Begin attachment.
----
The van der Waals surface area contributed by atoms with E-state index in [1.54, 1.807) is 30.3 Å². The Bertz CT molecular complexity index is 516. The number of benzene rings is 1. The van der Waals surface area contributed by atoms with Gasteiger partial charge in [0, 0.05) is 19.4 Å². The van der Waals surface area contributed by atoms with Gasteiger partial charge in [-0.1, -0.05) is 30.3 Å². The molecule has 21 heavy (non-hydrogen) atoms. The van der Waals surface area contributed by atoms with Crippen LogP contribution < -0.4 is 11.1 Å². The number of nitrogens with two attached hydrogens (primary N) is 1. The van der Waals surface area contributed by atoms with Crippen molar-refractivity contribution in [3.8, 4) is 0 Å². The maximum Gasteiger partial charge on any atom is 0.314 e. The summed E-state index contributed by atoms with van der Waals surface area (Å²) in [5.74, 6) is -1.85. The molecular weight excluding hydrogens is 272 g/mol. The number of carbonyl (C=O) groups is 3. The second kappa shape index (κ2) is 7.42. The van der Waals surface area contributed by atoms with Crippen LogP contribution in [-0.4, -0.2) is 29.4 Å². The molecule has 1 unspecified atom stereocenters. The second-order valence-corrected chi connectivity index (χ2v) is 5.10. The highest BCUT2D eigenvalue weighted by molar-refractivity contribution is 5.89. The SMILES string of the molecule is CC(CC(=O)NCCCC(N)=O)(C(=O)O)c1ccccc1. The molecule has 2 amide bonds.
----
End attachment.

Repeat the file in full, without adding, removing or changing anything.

The van der Waals surface area contributed by atoms with E-state index in [1.54, 1.807) is 30.3 Å². The Bertz CT molecular complexity index is 516. The number of benzene rings is 1. The van der Waals surface area contributed by atoms with Gasteiger partial charge in [0, 0.05) is 19.4 Å². The van der Waals surface area contributed by atoms with Gasteiger partial charge in [-0.1, -0.05) is 30.3 Å². The molecule has 21 heavy (non-hydrogen) atoms. The van der Waals surface area contributed by atoms with Crippen LogP contribution < -0.4 is 11.1 Å². The number of nitrogens with two attached hydrogens (primary N) is 1. The van der Waals surface area contributed by atoms with Crippen molar-refractivity contribution in [3.8, 4) is 0 Å². The maximum Gasteiger partial charge on any atom is 0.314 e. The summed E-state index contributed by atoms with van der Waals surface area (Å²) in [5.74, 6) is -1.85. The molecular weight excluding hydrogens is 272 g/mol. The number of carbonyl (C=O) groups is 3. The second kappa shape index (κ2) is 7.42. The van der Waals surface area contributed by atoms with Crippen LogP contribution in [-0.4, -0.2) is 29.4 Å². The molecule has 1 unspecified atom stereocenters. The second-order valence-corrected chi connectivity index (χ2v) is 5.10. The highest BCUT2D eigenvalue weighted by molar-refractivity contribution is 5.89. The SMILES string of the molecule is CC(CC(=O)NCCCC(N)=O)(C(=O)O)c1ccccc1. The molecule has 2 amide bonds.